This tag is associated with 10 posts

Singapore’s Financial Literacy Problem

That 80 per cent of those who invested their monies through the Central Provident Fund Investment Scheme (CPFIS) “would have been better off leaving their monies in the Ordinary Accounts” (TODAY, Sept. 14), and that 45 per cent of them actually lost money should not come as a surprise, if these empirical findings are evaluated in the context of financial literacy rates in Singapore. Notwithstanding the limitations in its methodology – as to whether the sample might be representative of demographics – a survey conducted by Mastercard earlier this year found that even though the 422 respondents scored well in investment knowledge, retirement planning was the lowest-scoring component. Continue reading

Financial Illiteracy

Even as a business student with some knowledge of financial concepts making sense of these policies takes time and effort. On the one hand financial education should be emphasised, and on the other financial information should be presented in more intuitive ways. At the present moment many are overwhelmed by the avalanche of details and figures. Continue reading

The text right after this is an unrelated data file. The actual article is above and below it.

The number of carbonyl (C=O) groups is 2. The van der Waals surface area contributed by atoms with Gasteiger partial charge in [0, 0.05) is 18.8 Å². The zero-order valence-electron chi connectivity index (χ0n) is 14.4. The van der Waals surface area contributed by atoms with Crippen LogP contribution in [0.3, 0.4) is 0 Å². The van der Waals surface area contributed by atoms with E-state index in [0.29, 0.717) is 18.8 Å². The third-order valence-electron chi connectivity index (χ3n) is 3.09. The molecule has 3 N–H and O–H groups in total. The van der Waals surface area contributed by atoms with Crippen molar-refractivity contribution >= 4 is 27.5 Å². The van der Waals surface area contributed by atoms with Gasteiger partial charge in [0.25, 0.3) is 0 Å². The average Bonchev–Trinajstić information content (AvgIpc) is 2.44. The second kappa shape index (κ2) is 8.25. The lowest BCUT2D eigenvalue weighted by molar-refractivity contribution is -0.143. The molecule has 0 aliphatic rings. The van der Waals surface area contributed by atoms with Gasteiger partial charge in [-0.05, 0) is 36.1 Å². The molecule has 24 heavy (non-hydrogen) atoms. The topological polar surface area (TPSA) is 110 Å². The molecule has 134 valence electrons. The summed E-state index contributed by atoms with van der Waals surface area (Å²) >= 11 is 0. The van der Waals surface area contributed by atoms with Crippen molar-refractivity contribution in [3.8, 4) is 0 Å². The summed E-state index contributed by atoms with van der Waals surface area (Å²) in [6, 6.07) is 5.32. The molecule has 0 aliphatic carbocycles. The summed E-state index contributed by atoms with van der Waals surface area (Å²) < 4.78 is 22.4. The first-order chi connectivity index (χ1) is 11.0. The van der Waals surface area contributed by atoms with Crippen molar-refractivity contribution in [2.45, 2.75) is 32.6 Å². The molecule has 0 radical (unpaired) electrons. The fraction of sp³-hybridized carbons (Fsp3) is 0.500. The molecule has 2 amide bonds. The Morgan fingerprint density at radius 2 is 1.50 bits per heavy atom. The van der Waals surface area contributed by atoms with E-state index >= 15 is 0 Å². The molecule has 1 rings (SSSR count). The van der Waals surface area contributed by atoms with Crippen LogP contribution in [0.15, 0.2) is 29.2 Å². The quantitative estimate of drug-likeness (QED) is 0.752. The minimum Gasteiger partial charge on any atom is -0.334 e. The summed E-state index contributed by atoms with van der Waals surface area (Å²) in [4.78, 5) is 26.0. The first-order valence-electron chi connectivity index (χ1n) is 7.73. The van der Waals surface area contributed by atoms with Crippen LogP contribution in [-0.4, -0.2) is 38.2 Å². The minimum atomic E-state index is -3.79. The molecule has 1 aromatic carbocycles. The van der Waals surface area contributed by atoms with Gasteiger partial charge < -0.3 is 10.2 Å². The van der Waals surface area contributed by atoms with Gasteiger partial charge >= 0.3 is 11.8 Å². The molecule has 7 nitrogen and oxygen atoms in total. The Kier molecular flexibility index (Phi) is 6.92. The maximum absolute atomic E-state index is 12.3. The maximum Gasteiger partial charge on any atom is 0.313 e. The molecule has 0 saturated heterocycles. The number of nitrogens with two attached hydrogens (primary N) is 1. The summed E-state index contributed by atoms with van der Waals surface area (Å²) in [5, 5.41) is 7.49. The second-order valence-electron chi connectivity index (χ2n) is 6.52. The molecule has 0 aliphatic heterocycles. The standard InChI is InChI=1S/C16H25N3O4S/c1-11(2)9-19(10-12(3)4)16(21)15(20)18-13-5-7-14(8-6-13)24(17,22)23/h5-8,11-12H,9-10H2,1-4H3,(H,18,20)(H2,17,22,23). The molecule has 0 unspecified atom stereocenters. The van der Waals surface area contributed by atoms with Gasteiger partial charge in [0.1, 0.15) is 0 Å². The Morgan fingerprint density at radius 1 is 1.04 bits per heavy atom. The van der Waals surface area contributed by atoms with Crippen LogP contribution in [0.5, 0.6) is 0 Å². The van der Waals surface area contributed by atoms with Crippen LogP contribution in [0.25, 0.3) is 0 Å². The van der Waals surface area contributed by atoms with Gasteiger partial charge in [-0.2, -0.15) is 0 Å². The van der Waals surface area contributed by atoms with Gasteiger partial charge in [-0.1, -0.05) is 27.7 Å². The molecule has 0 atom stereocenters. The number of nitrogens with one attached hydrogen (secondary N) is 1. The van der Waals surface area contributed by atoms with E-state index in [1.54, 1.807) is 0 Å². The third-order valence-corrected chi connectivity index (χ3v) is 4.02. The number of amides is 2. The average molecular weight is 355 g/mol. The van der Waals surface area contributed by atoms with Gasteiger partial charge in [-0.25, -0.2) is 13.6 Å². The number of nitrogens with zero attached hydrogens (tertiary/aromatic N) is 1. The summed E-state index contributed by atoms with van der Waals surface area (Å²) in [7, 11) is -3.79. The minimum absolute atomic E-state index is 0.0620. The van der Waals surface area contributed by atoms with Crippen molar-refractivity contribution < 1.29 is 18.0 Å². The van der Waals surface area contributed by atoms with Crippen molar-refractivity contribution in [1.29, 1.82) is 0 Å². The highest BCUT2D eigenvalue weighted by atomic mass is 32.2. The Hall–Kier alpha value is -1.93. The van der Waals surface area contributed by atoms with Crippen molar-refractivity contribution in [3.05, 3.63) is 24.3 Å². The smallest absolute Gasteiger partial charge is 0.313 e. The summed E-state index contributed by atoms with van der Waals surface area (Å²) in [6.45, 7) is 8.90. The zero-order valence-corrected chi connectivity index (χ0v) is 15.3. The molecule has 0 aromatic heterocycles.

Much Ado About Trust

Talk about trust – and the trust deficit – is not new. In a letter to The Straits Times after the haze last year consultant Mr. Devadas Krishnadas defined trust as “the confidence and conviction that the government is competent and committed to ensuring the well-being of Singaporeans”. At Singapore Perspectives 2012, a conference by the Institute of Policy Studies, academic Mr. Cherian George identified three barriers to building trust in Singapore: the credibility problem of the mainstream media, the lack of independent voices in public debates, and the conflict between national interest and interests of the dominant People’s Action Party (PAP). Continue reading